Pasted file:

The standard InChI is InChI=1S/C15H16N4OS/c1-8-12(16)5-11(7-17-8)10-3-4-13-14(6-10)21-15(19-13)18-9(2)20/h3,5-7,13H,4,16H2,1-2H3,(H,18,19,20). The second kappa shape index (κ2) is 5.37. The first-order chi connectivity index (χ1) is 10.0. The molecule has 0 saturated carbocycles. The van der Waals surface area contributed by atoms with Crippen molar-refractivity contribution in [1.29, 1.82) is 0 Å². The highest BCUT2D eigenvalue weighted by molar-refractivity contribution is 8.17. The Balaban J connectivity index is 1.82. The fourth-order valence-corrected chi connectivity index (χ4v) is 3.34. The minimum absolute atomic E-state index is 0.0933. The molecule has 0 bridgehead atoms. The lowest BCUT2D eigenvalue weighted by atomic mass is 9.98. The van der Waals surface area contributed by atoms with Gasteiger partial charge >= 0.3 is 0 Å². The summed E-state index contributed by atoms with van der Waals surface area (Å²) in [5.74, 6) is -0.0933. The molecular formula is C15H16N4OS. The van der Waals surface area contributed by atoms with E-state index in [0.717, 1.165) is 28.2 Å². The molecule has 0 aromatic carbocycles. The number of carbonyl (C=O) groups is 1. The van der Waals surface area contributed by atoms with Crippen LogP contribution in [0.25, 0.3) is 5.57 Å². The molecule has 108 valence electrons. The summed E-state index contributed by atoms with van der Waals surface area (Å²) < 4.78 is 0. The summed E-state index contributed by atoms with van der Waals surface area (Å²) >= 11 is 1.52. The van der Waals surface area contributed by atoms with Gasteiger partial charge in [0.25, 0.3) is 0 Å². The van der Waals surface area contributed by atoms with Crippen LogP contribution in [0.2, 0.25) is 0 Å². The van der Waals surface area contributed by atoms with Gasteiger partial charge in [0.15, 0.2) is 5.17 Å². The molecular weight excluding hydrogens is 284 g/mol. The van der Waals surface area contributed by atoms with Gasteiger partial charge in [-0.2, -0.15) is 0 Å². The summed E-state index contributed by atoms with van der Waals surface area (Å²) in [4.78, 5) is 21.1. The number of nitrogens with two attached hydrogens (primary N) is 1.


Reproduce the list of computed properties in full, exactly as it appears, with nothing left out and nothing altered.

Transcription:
The standard InChI is InChI=1S/C15H16N4OS/c1-8-12(16)5-11(7-17-8)10-3-4-13-14(6-10)21-15(19-13)18-9(2)20/h3,5-7,13H,4,16H2,1-2H3,(H,18,19,20). The second kappa shape index (κ2) is 5.37. The first-order chi connectivity index (χ1) is 10.0. The molecule has 0 saturated carbocycles. The van der Waals surface area contributed by atoms with Crippen molar-refractivity contribution in [1.29, 1.82) is 0 Å². The highest BCUT2D eigenvalue weighted by molar-refractivity contribution is 8.17. The Balaban J connectivity index is 1.82. The fourth-order valence-corrected chi connectivity index (χ4v) is 3.34. The minimum absolute atomic E-state index is 0.0933. The molecule has 0 bridgehead atoms. The lowest BCUT2D eigenvalue weighted by atomic mass is 9.98. The van der Waals surface area contributed by atoms with Gasteiger partial charge >= 0.3 is 0 Å². The summed E-state index contributed by atoms with van der Waals surface area (Å²) in [5.74, 6) is -0.0933. The molecular formula is C15H16N4OS. The van der Waals surface area contributed by atoms with E-state index in [0.717, 1.165) is 28.2 Å². The molecule has 0 aromatic carbocycles. The number of carbonyl (C=O) groups is 1. The van der Waals surface area contributed by atoms with Crippen LogP contribution in [0.25, 0.3) is 5.57 Å². The molecule has 108 valence electrons. The summed E-state index contributed by atoms with van der Waals surface area (Å²) < 4.78 is 0. The summed E-state index contributed by atoms with van der Waals surface area (Å²) >= 11 is 1.52. The van der Waals surface area contributed by atoms with Gasteiger partial charge in [0.25, 0.3) is 0 Å². The van der Waals surface area contributed by atoms with Crippen LogP contribution in [0.2, 0.25) is 0 Å². The van der Waals surface area contributed by atoms with Gasteiger partial charge in [0.15, 0.2) is 5.17 Å². The molecular weight excluding hydrogens is 284 g/mol. The van der Waals surface area contributed by atoms with Gasteiger partial charge in [-0.2, -0.15) is 0 Å². The summed E-state index contributed by atoms with van der Waals surface area (Å²) in [4.78, 5) is 21.1. The number of nitrogens with two attached hydrogens (primary N) is 1.